Voting on the environment: Price or ideology? Evidence from Swiss referendums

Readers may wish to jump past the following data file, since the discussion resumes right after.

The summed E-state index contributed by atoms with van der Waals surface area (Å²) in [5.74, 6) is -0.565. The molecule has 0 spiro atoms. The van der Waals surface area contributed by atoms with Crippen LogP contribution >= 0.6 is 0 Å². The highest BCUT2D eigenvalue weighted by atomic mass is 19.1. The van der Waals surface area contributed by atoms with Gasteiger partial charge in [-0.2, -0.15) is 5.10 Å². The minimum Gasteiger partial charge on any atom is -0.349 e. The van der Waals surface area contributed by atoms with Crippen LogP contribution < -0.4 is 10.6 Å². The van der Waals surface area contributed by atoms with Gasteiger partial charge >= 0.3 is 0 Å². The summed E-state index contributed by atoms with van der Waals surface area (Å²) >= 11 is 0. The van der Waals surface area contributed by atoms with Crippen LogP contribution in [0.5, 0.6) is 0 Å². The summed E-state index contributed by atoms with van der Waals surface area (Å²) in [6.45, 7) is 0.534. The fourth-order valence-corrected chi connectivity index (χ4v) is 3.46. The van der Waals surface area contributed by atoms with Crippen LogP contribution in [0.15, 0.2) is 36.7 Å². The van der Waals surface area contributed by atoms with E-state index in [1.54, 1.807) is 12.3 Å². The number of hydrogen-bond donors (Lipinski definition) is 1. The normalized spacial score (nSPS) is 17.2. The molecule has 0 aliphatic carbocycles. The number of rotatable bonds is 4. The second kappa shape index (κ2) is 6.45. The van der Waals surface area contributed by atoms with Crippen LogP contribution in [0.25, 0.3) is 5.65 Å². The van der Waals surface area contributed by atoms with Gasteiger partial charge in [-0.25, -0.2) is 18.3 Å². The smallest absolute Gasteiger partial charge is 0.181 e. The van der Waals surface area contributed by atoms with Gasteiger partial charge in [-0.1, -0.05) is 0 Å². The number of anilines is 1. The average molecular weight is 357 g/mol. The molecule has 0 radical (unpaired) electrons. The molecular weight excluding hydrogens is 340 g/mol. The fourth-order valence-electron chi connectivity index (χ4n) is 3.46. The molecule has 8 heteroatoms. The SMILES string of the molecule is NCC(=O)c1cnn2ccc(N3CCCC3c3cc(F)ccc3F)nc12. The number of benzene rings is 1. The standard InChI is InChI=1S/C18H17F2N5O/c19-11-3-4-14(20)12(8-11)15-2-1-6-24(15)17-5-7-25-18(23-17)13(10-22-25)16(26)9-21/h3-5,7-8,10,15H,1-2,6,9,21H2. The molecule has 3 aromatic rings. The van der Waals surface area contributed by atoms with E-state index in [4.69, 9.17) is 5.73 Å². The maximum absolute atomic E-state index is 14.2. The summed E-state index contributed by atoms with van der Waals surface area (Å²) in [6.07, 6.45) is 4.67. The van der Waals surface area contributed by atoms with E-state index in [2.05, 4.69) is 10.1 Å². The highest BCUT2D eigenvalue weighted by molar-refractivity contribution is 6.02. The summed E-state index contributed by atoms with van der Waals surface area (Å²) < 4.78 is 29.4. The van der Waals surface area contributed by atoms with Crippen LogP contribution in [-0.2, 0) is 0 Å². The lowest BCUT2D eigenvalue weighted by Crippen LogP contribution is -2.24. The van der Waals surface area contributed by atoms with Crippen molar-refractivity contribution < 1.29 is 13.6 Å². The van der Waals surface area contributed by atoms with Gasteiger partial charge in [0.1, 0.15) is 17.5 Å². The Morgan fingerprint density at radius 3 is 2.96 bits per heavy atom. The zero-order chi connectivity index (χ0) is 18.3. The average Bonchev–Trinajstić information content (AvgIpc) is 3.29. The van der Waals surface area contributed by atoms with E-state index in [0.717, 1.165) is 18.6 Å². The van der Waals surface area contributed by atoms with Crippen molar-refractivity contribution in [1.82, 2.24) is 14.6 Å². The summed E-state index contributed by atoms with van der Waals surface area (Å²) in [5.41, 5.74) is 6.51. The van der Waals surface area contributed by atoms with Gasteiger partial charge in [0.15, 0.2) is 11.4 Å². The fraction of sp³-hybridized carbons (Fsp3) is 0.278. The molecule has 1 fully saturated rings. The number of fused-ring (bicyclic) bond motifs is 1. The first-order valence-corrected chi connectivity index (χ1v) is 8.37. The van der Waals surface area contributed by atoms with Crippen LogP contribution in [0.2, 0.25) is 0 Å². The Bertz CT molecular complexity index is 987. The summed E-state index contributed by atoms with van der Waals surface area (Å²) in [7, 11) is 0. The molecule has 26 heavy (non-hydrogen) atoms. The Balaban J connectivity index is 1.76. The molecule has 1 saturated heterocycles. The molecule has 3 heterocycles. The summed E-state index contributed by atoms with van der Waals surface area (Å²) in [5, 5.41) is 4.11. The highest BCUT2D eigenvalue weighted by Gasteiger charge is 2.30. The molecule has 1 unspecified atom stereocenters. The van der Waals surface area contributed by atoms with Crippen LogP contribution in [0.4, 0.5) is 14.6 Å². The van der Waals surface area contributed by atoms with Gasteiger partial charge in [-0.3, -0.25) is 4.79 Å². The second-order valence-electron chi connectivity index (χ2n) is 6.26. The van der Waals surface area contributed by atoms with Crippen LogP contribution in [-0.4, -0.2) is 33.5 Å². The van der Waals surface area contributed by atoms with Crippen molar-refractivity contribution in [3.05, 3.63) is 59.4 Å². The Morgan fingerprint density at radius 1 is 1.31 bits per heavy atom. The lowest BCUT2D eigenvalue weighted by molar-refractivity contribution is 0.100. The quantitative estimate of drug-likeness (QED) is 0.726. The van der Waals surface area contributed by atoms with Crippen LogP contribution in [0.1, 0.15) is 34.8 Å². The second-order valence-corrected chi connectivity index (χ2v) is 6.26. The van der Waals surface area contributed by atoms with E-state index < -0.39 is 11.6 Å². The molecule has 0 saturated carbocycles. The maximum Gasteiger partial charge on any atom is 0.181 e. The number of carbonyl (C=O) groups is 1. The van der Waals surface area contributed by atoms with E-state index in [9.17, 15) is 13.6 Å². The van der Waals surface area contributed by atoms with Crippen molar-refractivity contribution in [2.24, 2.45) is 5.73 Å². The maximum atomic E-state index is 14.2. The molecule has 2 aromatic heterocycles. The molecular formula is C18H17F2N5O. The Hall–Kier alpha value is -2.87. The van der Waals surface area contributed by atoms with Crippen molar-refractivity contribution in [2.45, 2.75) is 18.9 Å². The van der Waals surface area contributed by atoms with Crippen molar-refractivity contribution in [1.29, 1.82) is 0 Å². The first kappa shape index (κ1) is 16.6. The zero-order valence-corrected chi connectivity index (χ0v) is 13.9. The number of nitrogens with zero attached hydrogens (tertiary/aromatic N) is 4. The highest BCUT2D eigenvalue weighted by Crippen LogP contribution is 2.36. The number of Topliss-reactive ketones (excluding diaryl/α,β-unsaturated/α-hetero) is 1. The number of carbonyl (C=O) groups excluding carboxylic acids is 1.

Studies on preferences for environmental quality usually posit that price and income explain most of the observed choices. Incorporating recent advances in the economics of non-selfish behavior into the traditional public choice approach, we argue that the willingness to contribute to public goods as well as social norms need to be taken into account when analyzing environmental voting outcomes. We study aggregate results of three ballot proposals in Switzerland put to vote in the year 2000 which foresaw different tax schemes on fossil energy. Our main results show that the aggregate level choice pattern is to be explained by income as well as structural attributes that make costs and benefits of the projects vary. More importantly, our results underline the importance of including variables pertaining to the notion of ideology, both in terms of statistical fit and obtaining unbiased estimates for price and income determinants.
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